Panelists: Marie Bilodeau; Karen Danylak; Ada Hoffman; Joel Sutherland
AH: Scheduling your writing is like another job in itself.
JS: Now that I have kids, I use my time more efficiently. I writer on my lunch hour at work.
KD: I’m in a similar situation, but I can’t write at work. I have to carve out time elsewhere. I can’t write every day either. How many of you manage to write every day?
JS: It’s not always a possibility.
AH: Some authors say that you must write everyday, but I find that advice can’t apply equally to everyone.
JS: I get depressed if I can’t, though.
AH: I think the advice might be meant to counteract the people who claim to be writers but never actually write.
JS: I commonly do what I can do. I ignore everyone else while I’m writing. I once attended a reading by a single mom with seven kids who wrote her first book on her bus commute. [Mel’s note: Joel later supplied the author’s name: Martine Leavitt.]
MB: You do what you have to, especially when your publisher has a contract for two books with six month deadlines. I did my research. I used to write in the morning. Life changed and now I write in the evenings. I do write every day. It may not be much, but I write something every day.
AH: If I’ve been away from writing for a couple of days, it takes a while for me to get back into it. I try to write every day and I find I miss it when I can’t.
KD: I beat myself up for a while. Ultimately, you have to be accountable for your choices.
MB: I burned out after Heirs of a Broken Land was complete. I couldn’t write for a while after.
JS: Full time writers often have a rich spouse or some other financial supports to rely on. A friend of mine got a $25,000 advance and I was jealous until I realized how far $25,000 goes.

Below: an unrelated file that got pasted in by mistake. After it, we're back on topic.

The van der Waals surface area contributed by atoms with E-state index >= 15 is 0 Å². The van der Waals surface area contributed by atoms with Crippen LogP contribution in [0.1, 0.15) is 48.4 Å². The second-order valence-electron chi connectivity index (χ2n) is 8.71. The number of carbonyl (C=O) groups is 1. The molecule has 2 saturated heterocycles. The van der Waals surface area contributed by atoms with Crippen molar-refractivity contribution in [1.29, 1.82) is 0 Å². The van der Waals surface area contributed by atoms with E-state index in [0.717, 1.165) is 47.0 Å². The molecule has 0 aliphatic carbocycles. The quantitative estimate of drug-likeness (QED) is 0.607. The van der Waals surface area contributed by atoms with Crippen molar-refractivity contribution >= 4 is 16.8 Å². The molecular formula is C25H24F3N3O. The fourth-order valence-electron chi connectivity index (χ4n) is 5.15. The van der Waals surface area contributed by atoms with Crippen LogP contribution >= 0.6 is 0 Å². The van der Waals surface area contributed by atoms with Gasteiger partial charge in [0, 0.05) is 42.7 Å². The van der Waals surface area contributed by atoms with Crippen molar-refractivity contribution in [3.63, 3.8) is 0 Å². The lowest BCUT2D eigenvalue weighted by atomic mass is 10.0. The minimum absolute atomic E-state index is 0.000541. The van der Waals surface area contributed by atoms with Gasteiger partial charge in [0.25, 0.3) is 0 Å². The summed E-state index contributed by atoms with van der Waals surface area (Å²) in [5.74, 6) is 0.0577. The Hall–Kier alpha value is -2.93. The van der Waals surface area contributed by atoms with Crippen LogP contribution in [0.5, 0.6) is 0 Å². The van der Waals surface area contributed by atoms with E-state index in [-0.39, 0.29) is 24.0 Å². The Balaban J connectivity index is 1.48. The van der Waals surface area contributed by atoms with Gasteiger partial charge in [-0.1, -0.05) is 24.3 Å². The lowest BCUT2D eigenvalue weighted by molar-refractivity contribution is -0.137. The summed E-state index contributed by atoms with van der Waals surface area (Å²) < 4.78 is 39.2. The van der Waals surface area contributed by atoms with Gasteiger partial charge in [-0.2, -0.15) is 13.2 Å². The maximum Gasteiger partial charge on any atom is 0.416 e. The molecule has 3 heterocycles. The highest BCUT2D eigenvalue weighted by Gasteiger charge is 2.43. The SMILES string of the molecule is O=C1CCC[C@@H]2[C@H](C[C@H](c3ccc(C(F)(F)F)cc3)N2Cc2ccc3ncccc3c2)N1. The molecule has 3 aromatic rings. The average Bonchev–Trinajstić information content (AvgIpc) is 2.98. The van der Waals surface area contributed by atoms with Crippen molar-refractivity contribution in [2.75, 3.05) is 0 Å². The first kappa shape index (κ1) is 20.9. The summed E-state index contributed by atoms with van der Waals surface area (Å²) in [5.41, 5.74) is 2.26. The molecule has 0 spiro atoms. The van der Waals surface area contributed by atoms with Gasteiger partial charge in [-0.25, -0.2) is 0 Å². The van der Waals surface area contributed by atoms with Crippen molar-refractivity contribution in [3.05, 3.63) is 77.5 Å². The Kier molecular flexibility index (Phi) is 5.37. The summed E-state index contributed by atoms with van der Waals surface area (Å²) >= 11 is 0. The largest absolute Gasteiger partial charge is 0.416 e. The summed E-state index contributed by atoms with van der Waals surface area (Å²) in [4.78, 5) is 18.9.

AH: And what about health insurance?
KD: So the plan is to marry rich. Bose noise cancelling headphones really help me to focus. I put them on while my three kids are in gymnastics. Yes I’m that person. You have to learn to write anywhere. Don’t let Mom Guilt get you. That’s the worst. I have to leave the house sometimes, or before you know it, I’m doing laundry. I made up a Tuesday night course so I could get out of the house and write.
AH: I set myself a goal. I have to write so many words before I get to do the laundry.
MB: Writing in the evenings is more difficult than writing in the morning.
KD: “Who dropped you on your head and broke your ‘NO’ button?” You have to learn to say no.
JS: It helps if you don’t have friends.
KD: What’s your Kyrptonite (outside the day job)?
MB: Zombie novels. Netflix. Anything shiny. I write by candlelight so I don’t get distracted.
AH: I’m in a long distance relationship. When my boyfriend comes over nothing gets done.
JS: Relationships. Kids, I love reality TV.
KD: Sometimes I binge-watch something, but I have given up TV in general.
MB: What about binge writing? I’ve written for three days straight before. You get ridiculous word counts. I go to a convent, a silent retreat. They provide you with meals but otherwise leave you alone. I talk to Giant Jesus. And one time, one of the nuns scratched my ass.
KD: Sometimes I binge write, like when I’m away a cons. I’d recommend Sherry Peters, author and coach. She has an ebook: Silencing your inner saboteur. Stay off social media.
[Mel’s note: After the session, I approached Marie, whom I’d met years earlier when she came to Sudbury. We reconnected and she said the nicest thing, that she was fascinated by my journey (!) Unfortunately, I wasn’t able to meet up with her again before the convention was over. Online stalkage begins!]